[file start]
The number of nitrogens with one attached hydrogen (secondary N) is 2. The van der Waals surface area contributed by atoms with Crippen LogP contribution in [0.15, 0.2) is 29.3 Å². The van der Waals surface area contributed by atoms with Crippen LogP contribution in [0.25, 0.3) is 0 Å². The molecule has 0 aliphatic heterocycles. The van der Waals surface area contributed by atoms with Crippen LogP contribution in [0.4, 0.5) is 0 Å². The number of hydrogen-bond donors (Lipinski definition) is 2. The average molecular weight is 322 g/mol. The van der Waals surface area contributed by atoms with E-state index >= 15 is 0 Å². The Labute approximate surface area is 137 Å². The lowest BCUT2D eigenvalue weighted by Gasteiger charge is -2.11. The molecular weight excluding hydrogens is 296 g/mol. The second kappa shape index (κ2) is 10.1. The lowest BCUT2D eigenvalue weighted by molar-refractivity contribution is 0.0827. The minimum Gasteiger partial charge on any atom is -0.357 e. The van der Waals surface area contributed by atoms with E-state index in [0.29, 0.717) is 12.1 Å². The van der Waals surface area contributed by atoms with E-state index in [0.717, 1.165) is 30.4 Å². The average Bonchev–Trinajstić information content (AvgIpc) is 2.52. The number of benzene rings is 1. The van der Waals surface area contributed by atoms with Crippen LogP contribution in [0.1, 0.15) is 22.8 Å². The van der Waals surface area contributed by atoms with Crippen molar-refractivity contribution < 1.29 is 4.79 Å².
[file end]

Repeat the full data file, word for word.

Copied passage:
The number of nitrogens with one attached hydrogen (secondary N) is 2. The van der Waals surface area contributed by atoms with Crippen LogP contribution in [0.15, 0.2) is 29.3 Å². The van der Waals surface area contributed by atoms with Crippen LogP contribution in [0.25, 0.3) is 0 Å². The molecule has 0 aliphatic heterocycles. The van der Waals surface area contributed by atoms with Crippen LogP contribution in [0.4, 0.5) is 0 Å². The number of hydrogen-bond donors (Lipinski definition) is 2. The average molecular weight is 322 g/mol. The van der Waals surface area contributed by atoms with E-state index >= 15 is 0 Å². The Labute approximate surface area is 137 Å². The lowest BCUT2D eigenvalue weighted by Gasteiger charge is -2.11. The molecular weight excluding hydrogens is 296 g/mol. The second kappa shape index (κ2) is 10.1. The lowest BCUT2D eigenvalue weighted by molar-refractivity contribution is 0.0827. The minimum Gasteiger partial charge on any atom is -0.357 e. The van der Waals surface area contributed by atoms with E-state index in [0.29, 0.717) is 12.1 Å². The van der Waals surface area contributed by atoms with E-state index in [0.717, 1.165) is 30.4 Å². The average Bonchev–Trinajstić information content (AvgIpc) is 2.52. The number of benzene rings is 1. The van der Waals surface area contributed by atoms with Crippen LogP contribution in [0.1, 0.15) is 22.8 Å². The van der Waals surface area contributed by atoms with Crippen molar-refractivity contribution < 1.29 is 4.79 Å².